U.S. Economy Surges To A 4.1 Percent Growth Pace In 2nd Quarter
Updated at 10:07 a.m. ET
The U.S. economy had a blockbuster second quarter, with growth surging to a 4.1 percent pace, the Commerce Department said Friday. That was nearly double the first quarter rate of 2.2 percent and the strongest pace in nearly four years.
President Trump has been steadfastly claiming that his policies will catapult the U.S. economy into a much higher rate of growth — 4 percent over the next few years.
That would be about double the growth rate in recent years. And it would almost certainly mean a big boost in the standard of living for many Americans, with higher wages and better public services as the government raked in more tax dollars from a booming economy.
"We've accomplished an economic turnaround of historic proportions," Trump said in remarks at the White House Friday morning. "Once again, we are the economic envy of the entire world."
The president called the 4.1 percent rate "amazing" and said, "As the trade deals come in one by one, we're going to go higher."
Boosted by a 4-percent jump in consumer spending and a 13.3 percent surge in goods exports in the second quarter, the economy expanded at its fastest pace since the 4.9-percent rate of the third quarter of 2014.
"Consumers were really on a tear," said Ian Shepherdson, the chief economist of Pantheon Macroeconomics. Consumer spending, which accounts for nearly 70 percent of economic activity, has been growing at about 2.5 percent, he noted. "So to grow at 4 [percent] probably tells you people were spending the tax cuts that they enjoyed back in January, but that's extremely unlikely to happen again.
Peter Navarro, the top trade adviser to the president, told NPRFriday before the GDP report was released: "What we're seeing in the Trump economy is wages going up for the first time in a long time. We're seeing unemployment go down to levels we haven't seen since the 1990s. This is a strong economy. This president's economic policies are succeeding, and trade is a big part of that."
Trump called the numbers "very sustainable," adding: "This isn't a one-time shot. ... Next quarter, I think it's going to be outstanding."
But most economists say such a strong growth rate is unlikely to last.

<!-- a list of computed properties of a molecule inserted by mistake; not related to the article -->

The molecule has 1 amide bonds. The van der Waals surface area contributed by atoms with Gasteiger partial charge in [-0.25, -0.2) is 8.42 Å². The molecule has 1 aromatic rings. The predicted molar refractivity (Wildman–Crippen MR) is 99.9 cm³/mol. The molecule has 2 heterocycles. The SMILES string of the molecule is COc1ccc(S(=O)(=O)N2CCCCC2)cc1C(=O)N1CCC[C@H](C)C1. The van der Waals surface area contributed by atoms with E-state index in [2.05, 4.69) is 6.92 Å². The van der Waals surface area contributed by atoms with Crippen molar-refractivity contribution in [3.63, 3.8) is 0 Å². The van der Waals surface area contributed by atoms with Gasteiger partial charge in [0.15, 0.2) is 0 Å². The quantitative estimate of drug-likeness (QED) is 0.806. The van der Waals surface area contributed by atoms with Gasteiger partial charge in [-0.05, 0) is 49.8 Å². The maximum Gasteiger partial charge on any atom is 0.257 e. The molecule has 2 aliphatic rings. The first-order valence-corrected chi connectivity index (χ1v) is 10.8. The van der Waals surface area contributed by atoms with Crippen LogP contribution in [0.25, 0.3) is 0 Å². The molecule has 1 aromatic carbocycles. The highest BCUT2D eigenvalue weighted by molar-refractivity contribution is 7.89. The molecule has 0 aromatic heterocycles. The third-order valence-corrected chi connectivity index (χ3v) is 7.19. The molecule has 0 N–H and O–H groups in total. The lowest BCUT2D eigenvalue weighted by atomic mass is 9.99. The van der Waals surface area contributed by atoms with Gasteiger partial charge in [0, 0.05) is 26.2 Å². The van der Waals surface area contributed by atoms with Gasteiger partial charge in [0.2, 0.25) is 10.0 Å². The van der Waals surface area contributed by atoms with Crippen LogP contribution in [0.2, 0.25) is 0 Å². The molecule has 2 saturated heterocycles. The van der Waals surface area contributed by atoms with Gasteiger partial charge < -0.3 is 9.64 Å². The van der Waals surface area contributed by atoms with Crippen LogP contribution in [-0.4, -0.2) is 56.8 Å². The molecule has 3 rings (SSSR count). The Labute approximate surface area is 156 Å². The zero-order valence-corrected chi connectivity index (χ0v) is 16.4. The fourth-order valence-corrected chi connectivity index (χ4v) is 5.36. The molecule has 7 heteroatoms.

Yet, at least for the second quarter, the stars have aligned, and, as many analysts predicted, gross domestic product grew by an annual 4.1 percent.
Most economists caution this is likely to be a one-off growth spurt and not a new sustained trend.
Exports are a particularly dramatic example. Shepherdson says the Trump administration's ongoing trade fight with China is a big threat to the economy. But in recent months, the trade dispute sparked an unexpected short-term boost in exports.
"We saw an enormous surge in soybean exports," Shepherdson said before the report was released. And that gave the overall export numbers a big lift. That's because, ahead of retaliatory tariffs by China on U.S. agricultural products, China went on a soybean buying spree.
But that boost in exports will now reverse because the tariffs have been imposed, Shepherdson says. And, he says, that will be a drag on the economy. "I think some of these components, which look great in the second quarter, won't look so great in the third, in particular the foreign trade numbers," he says.
"There's going to be a payback," says John Silvia, the chief economist at Wells Fargo. Both he and Shepherdson had predicted very strong second-quarter GDP growth of 4.5 percent or higher.
Still, Silvia says, "you can have a very strong second quarter," but growth will slow to about 2 percent to 2.5 percent as the export picture turn negative.
Another factor at play here is tax cuts. They're boosting the economy, but Shepherdson says that just creates "a short-term sugar rush to growth and then probably some sort of hangover eventually down the line."
He says that if the government had passed a big infrastructure plan, it would have meant long-term projects that would have helped boost growth and underlying productivity for years to come. Instead, Shepherdson says, the tax cuts gave millions of Americans a one-time income boost and that's now being spent on "on gadgets and cars and vacations." But, he says, that growth in spending will fizzle.
Silvia says the tax cut will have a longer lasting effect, but nowhere near enough to sustain 4 percent or 5 percent GDP growth. He predicts about 2.5 percent growth for 2019 — a bit better than the 2 percent of recent years. Shepherdson predicts about the same.
Just about all economists say the biggest wildcard is the ongoing trade fight with China and other major trading partners. If that escalates and disrupts supply chains and damages exports further, they say all bets are off on whether the economy will be growing at all or sliding toward a recession.
Copyright 2021 NPR. To see more, visit https://www.npr.org.